Buchholz will search in Portland
|08.20.08 at 9:22 pm ET|
BALTIMORE — Yesterday I posted that Clay Buchholz might have found something in his delivery which could lead to bigger and better things. Back to the drawing board.
After their 11-6 loss to the Orioles, Wednesday night, Boston is now 3-12 in Buchholz starts, and 70-39 when everybody else starts. Buchholz will be on an eight-game losing streak, the longest since Frank Castillo’s 2002 horror show.
To see some post-game reaction from Buchholz, who was sent to Double A Portland following the game, CLICK HERE.
Oh, and in case you were wondering, Buchholz threw 60 pitches (30 strikes) over 2 1/3 innings, giving up five runs on three hits with three walks. We could go on, but it isn’t all that interesting. The simple fact is that Buchholz has to rediscover his confidence before this becomes a Craig Hansen-esque progression. Speaking of Hansen, he has pitched in six games with Pittsburgh, notching a 2.70 ERA with a 1.82 batting average against, although he has walked six in 6.2 innings.
Getting your mind off the obvious, before the game talk turned to some of the best pickoff moves in the game. Before some of the doubts he is laboring with entered his mind, Buchholz was one of the best for a righty. Red Sox manager Terry Francona identified Chris Michalak and Ed Vosberg, both lefties, as two of the best he has seen. But which righty had the best move?
The answer might be Jamey Wright, who surpassed Jack McDowell for the most pickoffs by a right-handed pitcher, this season, notching his 54th. As for Buchholz, Red Sox manager Terry Francona mentioned again after the game about how even the young hurler’s pickoff move wasn’t all there compared to last season, but the coaching staff hesitated to harp on the righty throwing over at ill-advised moments for fear of heaping even more pressure on his already seemingly overloaded shoulders.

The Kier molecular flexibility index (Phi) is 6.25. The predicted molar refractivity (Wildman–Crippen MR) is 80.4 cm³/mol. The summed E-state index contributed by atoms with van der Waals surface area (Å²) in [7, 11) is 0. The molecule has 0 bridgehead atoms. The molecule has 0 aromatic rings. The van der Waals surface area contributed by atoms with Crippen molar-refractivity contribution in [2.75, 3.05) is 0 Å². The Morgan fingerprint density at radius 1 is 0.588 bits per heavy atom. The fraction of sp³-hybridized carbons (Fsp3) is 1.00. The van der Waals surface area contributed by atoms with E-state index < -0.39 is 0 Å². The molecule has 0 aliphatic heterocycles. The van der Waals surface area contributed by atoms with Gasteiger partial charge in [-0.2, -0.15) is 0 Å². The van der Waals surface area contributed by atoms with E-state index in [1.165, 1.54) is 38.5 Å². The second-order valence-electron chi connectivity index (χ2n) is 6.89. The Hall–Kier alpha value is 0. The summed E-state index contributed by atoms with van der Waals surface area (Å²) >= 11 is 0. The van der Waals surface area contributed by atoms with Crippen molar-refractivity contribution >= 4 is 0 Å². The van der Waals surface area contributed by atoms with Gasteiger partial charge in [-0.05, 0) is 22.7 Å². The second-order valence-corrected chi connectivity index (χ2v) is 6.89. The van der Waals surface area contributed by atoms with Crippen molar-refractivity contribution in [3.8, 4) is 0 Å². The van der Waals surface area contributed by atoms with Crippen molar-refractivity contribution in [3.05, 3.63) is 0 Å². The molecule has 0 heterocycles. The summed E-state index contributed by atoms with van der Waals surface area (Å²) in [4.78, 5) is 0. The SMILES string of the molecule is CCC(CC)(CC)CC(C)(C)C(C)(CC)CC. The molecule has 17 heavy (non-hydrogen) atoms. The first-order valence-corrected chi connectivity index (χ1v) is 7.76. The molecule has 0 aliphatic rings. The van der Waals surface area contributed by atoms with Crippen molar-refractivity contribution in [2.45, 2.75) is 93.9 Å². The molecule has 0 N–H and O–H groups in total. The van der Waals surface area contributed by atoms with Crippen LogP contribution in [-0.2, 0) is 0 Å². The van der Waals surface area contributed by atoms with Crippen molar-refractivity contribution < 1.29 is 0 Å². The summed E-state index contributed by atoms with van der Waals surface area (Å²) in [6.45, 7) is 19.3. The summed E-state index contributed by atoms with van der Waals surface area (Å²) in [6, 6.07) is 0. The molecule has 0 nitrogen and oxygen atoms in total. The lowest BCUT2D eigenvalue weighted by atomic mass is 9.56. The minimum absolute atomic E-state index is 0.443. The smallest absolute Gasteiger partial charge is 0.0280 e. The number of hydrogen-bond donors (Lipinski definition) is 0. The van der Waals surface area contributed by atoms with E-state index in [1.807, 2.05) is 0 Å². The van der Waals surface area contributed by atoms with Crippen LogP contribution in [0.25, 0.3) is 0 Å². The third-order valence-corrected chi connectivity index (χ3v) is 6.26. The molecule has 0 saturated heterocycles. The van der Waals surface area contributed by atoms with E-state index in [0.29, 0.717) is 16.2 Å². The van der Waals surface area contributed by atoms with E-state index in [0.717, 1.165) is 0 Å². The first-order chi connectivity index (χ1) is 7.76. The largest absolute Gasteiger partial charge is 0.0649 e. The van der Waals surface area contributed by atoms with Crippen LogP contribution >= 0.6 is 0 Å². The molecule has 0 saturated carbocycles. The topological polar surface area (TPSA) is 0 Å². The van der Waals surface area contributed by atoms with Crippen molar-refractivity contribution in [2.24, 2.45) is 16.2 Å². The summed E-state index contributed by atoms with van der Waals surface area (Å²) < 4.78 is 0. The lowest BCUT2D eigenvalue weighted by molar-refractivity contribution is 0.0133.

Two things from the game you might be wondering about. First, Coco Crisp’s attempt at Ramon Hernandez’ homer over the centerfield wall in which the outfielder leaped onto, and then over, the fence, flipping himself over the barrier. After missing the ball by what he estimated was about six inches, Crisp immediately sprung off the base behind the ball and back on to the field.
“I knew it was padded,” said Crisp of what awaited him behind the wall, “I’m no daredevil.”
And then there was Alex Cora warming up in the bullpen during the eighth inning, with the Red Sox trailing by six runs. Francona said that if the Sox hadn’t scored in the eighth, it was likely Cora would make an appearance. The infielder hadn’t pitched since high school, but he had warmed up before.
Cora warmed up on Aug. 18, 2005 in Anaheim as reliever Mike Remlinger was giving up five runs in two innings. “I didn’t feel that great,” the infielder said of his warm-up tosses.
Jason Bay’s 430-foot, solo home run came on a 3-1 pitch and was his fourth homer with the Red Sox, and 26th overall. By the way, Bay’s sister’s Canadian national softball team was eliminated from the Olympics Tuesday.
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